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Engineering First: An Undergraduate Dilemma

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Conference

2002 Annual Conference

Location

Montreal, Canada

Publication Date

June 16, 2002

Start Date

June 16, 2002

End Date

June 19, 2002

ISSN

2153-5965

Conference Session

Undergraduate Research and New Directions

Page Count

7

Page Numbers

7.485.1 - 7.485.7

DOI

10.18260/1-2--10831

Permanent URL

https://strategy.asee.org/10831

Download Count

183

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Paper Authors

author page

Shehu Farinwata

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Abstract
NOTE: The first page of text has been automatically extracted and included below in lieu of an abstract

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Engineering First: An Undergraduate Dilemma Shehu S. Farinwata, Ph.D., P.E., Senior Member, IEEE Department of Electrical Engineering The University of Texas at Tyler 3900 University Blvd, Tyler, TX 75799, USA

1

Abstract

The trends brought about as a result of computer software revolution and evolution are many and varied in just about any of the traditional engineering disciplines. A lot of such trends might be seen as a response to an interesting reversal of opportunity, which is application-driven research. Not too long ago it had been research seeking application. Experience has shown that the ensuing rush to the mouse and keyboard and the super calculator in engineering education tends to erode the once very pervasive, curious and enthusiastic, if not essential, attitude for grasping, with uncompromising rigor, the various traditional science and engineering subjects. So in the heat of a circumstance, a student might opt to escape having to review, or even gain a good grasp of vector calculus so as to solidify an understanding of electromagnetic fields hence that of circuit theory and of electric machinery, by clicking away in say, Mathematica, Matlab, Maple or any CAD package for that matter. It is not uncommon that such a student might find the application of essential circuit laws quite problematic in an ensuing course in electronic circuit analysis. Another not so uncommon instance that experience has revealed is that of the student asking if it was sufficient in a course in system theory, to use a software package in a homework in which it is required to determine the eigenvalues and eigenvectors of a simple three by three matrix. The fear being that it might be too tedious. However, another fear that has been observed was that the student's discomfort or inadequate preparation in linear algebra might be exposed. What one would expect a conscientious student to do in this case might be to do the assignment by hand thus reviewing and enhancing the understanding of linear dependencies of vectors, rank and degeneracy of matrix eigenvalues and eigenvectors, then verify the key results using a CAD package. That way the student might even discover the effect of computer round- off and truncation errors, if any, on the computed eigenvalues and the eigenvectors, and what algorithm was used in the CAD package with its associated pitfalls. While all of this click, drag and drop and press may be going on in the spirit of educational exploration, curiosity and vogue or even as a matter of necessity and timeliness, there should always be a point for researchers and educators to consciously stand back and ascertain the importance of helping the undergraduate student maintain some balance, to be well- groomed in both sound engineering theory and computation. This paper addresses the issue of this balance. Examples are drawn from the essential, make-or-break engineering courses such as differential equations and circuit theory to show the lack of mature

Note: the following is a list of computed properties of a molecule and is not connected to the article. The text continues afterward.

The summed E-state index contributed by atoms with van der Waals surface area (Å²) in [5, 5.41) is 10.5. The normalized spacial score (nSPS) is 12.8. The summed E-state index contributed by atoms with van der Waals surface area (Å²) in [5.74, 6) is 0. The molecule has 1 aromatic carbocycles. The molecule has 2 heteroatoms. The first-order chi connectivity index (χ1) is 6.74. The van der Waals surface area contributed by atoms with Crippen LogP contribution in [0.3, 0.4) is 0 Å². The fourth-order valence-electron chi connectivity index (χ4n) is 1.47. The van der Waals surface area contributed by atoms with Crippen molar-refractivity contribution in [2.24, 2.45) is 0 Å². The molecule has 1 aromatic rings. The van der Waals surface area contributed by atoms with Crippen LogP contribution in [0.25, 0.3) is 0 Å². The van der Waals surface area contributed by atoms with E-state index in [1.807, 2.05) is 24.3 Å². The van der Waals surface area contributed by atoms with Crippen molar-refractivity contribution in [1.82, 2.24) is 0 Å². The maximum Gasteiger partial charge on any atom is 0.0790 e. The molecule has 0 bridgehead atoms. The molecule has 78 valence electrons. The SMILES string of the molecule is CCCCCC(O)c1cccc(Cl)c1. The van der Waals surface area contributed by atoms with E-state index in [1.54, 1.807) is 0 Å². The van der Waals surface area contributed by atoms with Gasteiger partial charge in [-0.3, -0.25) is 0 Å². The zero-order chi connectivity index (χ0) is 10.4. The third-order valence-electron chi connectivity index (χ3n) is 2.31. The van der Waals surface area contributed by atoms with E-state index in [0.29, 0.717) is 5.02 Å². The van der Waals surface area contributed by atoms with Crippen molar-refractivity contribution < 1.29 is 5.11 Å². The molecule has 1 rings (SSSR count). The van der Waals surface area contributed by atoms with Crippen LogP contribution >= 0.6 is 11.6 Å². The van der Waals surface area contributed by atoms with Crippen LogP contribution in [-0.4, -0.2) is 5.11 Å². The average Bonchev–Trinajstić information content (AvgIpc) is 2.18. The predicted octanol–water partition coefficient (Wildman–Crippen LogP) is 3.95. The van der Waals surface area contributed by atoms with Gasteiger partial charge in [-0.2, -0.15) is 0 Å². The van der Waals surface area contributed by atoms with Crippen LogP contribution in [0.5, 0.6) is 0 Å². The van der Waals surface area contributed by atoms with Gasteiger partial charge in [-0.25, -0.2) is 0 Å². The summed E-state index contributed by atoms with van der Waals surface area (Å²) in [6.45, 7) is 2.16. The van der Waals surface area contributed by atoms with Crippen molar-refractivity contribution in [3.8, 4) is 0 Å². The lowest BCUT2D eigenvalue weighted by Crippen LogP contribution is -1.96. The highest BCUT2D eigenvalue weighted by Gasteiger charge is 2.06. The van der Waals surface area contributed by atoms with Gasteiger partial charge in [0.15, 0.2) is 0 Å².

1 Proceedings of the 2002 American Society for Engineering Education Annual Conference & Exposition Copyright @ 2002, American Society for Engineering Education

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Farinwata, S. (2002, June), Engineering First: An Undergraduate Dilemma Paper presented at 2002 Annual Conference, Montreal, Canada. 10.18260/1-2--10831

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